But this course isn’t just a surface-level overview, and it’s definitely not an unstructured YouTube-type video; it’s a deep dive into each type of these effects. We’ll discuss different types of overdrives, distortions, and fuzzes, setting those different types of pedals to get different types of guitar tones. And we’ll do the same for boosters, compressors, and noise gates. The compressor module, for example, goes into detail about the different types of compression circuits, their strengths and weaknesses, and different ways to use them to get different tones. For example, have you wondered how an optical compressor differs from a FET or VCA compressor? Have you wondered why there are different types and why that’s even important to you as a guitarist? We’ll dig into that.

Understanding the theory behind these pedals is one thing, but actually applying it is another. So, in this course, we’re going to emphasize a hands-on, practical approach. We’ll demonstrate how these pedals interact within a setup and how to optimize their placement for your personal needs.

A significant portion of this course is also dedicated to the art of stacking pedals: the order in which you place overdrives, distortions, fuzzes, compressors, boosters, etc. We’ll explore the traditional signal chain order and why it works, but we’ll also experiment with several different approaches to stacking in order to achieve unique tones. This will teach musicians how to create rich harmonic tones by stacking different types of dirt pedals, and how placing a compressor before or after a distortion can yield completely different results, leading to completely different tones for totally different reasons.


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Also, this course isn’t just about me “spittin’ out” knowledge; it’s also about building a community of like-minded guitarists and pedal enthusiasts. Participants will have the opportunity to share experiences, ask questions, and learn from each other, as well as pick my brain about all sorts of pedal-related topics. This exclusive community is invaluable, as it allows for a diverse range of insights and approaches to using gain-based pedals within a group of people who are all striving for the same thing. Think of it as a highly focused group of folks who are just like you, but without the negativity that so often comes with guitar forums and groups.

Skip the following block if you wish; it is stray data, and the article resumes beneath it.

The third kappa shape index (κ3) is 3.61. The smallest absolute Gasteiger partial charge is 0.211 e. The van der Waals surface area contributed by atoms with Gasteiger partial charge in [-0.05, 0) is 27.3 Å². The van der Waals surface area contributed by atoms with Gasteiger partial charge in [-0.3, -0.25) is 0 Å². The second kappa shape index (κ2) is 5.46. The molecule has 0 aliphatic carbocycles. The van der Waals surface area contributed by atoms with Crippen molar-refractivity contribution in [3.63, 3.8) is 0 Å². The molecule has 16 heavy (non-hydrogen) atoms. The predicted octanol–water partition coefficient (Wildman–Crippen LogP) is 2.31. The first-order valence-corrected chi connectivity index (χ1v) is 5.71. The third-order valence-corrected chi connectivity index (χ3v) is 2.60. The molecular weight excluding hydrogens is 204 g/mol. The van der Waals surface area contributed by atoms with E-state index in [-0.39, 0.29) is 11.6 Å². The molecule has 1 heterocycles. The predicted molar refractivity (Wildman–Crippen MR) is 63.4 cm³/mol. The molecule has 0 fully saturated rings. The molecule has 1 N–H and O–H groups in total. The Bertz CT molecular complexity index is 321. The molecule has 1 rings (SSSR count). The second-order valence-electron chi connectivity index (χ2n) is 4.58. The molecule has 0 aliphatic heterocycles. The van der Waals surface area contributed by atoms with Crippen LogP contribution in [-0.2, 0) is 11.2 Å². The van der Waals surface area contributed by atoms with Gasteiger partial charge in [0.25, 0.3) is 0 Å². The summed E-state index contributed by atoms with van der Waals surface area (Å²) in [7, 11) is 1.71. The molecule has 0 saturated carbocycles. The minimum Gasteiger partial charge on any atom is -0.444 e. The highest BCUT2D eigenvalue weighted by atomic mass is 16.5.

But let’s be realistic: why does any of this matter, anyway? Well, the world of guitar pedals is huge and can often be overwhelming. So, with this course, I’m aiming to demystify these types of pedals and effects, ultimately making them accessible and understandable to guitarists of all levels. Whether you’re a touring pro looking to refine your sound or more of a beginner just starting to build your first pedalboard, I really believe this course has a lot to offer you.

So ultimately, what will you gain by taking this course? By the end of it, you’ll have a much deeper understanding of gain-based pedals, but also more confidence to use them effectively in your setup. And if you’re considering buying new gear, you’ll have a stronger base of knowledge to make those decisions. Even though the course isn’t really about buying new gear, it’s often a desire that many of us have. It’s my hope that this course will help you make better purchasing decisions, so you don’t have to go through the hassle of buying and selling repeatedly, all in an attempt to find a sound that you truly love.

Find the course here: